June 20, 2013: Dr. Andrea Dupree  (Harvard-Smithsonian Center for Astrophysics ) has requested AAVSO monitoring of the symbiotic variable AG Draconis from now through at least September 2013 for correlation with upcoming Chandra x-ray and HST ultraviolet observations.
Dr. Dupree writes that as a symbiotic variable, AG Dra "exhibits both red and blue spectral features in a single system. This system consists of a cool (red) giant (spectral type K2 or K3) with a very hot (blue) companion (a white dwarf). The binary has a period of 549 days and does not eclipse. Both stars are losing material to a wind, creating a large photoionized nebula that could be bounded by a region where the winds collide with one another. In addition, there may be an accretion disk around the white dwarf formed by material captured from the wind of the red giant. But we have found some puzzling high temperature emission lines in the ultraviolet spectrum, and we don't know where they originate. We also do not know what produces the soft X-rays from the system. To determine the dynamics of the gas and the temperatures and densities in various parts of this complex system, we are taking high resolution spectra in the X-ray region with CHANDRA (during the week of July 22, 2013) and in the ultraviolet region with HST (September 18-28, 2013).
"Complicating the picture, AG Dra periodically enters an active phase where the UV/optical light increases by 1 to 3 magnitudes. Major outbursts seem to occur every 14.5 years, and the next one might be in 2017. We think AG Dra is in quiescence now. However, the system can go into an active phase sporadically!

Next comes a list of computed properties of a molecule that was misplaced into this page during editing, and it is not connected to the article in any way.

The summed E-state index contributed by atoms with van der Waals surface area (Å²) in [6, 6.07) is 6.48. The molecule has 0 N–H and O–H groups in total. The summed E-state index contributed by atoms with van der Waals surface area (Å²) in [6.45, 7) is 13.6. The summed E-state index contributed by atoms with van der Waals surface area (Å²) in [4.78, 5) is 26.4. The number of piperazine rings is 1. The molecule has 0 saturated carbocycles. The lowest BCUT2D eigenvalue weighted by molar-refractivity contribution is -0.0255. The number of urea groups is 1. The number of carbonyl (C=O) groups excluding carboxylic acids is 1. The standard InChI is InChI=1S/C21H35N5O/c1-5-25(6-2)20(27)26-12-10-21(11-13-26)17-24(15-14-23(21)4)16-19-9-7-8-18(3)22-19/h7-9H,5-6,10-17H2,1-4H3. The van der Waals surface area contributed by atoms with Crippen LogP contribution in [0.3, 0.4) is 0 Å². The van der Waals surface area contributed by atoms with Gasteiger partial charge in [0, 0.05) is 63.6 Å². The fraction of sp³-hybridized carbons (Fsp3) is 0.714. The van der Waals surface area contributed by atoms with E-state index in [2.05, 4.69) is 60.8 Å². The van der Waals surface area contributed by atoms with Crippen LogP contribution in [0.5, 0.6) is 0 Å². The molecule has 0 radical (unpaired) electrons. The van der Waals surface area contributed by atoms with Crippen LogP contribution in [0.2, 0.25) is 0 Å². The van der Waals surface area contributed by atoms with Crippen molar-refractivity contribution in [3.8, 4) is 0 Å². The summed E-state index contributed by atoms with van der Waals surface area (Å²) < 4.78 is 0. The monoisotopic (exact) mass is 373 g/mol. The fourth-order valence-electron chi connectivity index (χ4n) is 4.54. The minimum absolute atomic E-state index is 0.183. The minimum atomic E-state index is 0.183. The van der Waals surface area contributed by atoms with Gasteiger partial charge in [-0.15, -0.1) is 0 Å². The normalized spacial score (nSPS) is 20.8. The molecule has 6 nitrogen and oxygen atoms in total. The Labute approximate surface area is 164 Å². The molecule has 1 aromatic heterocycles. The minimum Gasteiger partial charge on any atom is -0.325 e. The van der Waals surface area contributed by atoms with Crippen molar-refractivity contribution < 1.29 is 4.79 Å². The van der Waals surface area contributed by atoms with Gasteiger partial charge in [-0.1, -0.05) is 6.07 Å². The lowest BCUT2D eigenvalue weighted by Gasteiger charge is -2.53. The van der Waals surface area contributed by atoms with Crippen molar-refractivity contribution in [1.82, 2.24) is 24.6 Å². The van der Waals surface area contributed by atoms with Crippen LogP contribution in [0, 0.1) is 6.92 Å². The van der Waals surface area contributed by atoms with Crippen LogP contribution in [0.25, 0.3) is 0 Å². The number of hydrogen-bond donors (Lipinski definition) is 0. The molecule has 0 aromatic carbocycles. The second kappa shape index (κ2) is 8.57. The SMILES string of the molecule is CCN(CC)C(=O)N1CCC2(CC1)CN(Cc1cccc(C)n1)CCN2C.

"We need to know what state the star is in when the CHANDRA and HST observations are made in order to interpret the spectra. Thus it is very important to have photometry and good visual estimates of the brightness of the star. We would be most appreciative if the AAVSO observers could keep an eye on the brightness and variability of AG Dra starting in June and continuing through September."
AG Dra is ~9.9V during quiescence. According to observations in the AAVSO International Database, its last significant optical brightening occurred in July 2006, when AG Dra brightened to visual magnitude 8.1 and returned to magnitude 9.9 in April 2008. Prior to 2006, AG Dra had showed irregular brightenings since its previous outburst in 1994.
Please observe AG Dra nightly from now through the end of the 2013 observing season. Filtered photometry and visual observations are welcome. Time-series observations are not necessary.
Coordinates: R.A. 16 01 41.01 Dec. +66 48 10.2 (2000.0)
Charts for AG Dra may be created using the AAVSO Variable Star Plotter (http://www.aavso.org/vsp ).
Please report observations to the AAVSO International Database using the name AG DRA.
For more information on symbiotic variables (Z And stars), please visit the Z And section of the AAVSO's Variable Star of the Season webpages (http://www.aavso.org/vsots_archive#zand ). This campaign is being followed on the AAVSO Observing Campaigns page (http://www.aavso.org/observing-campaigns ).
This AAVSO Alert Notice was compiled by Elizabeth O. Waagen.
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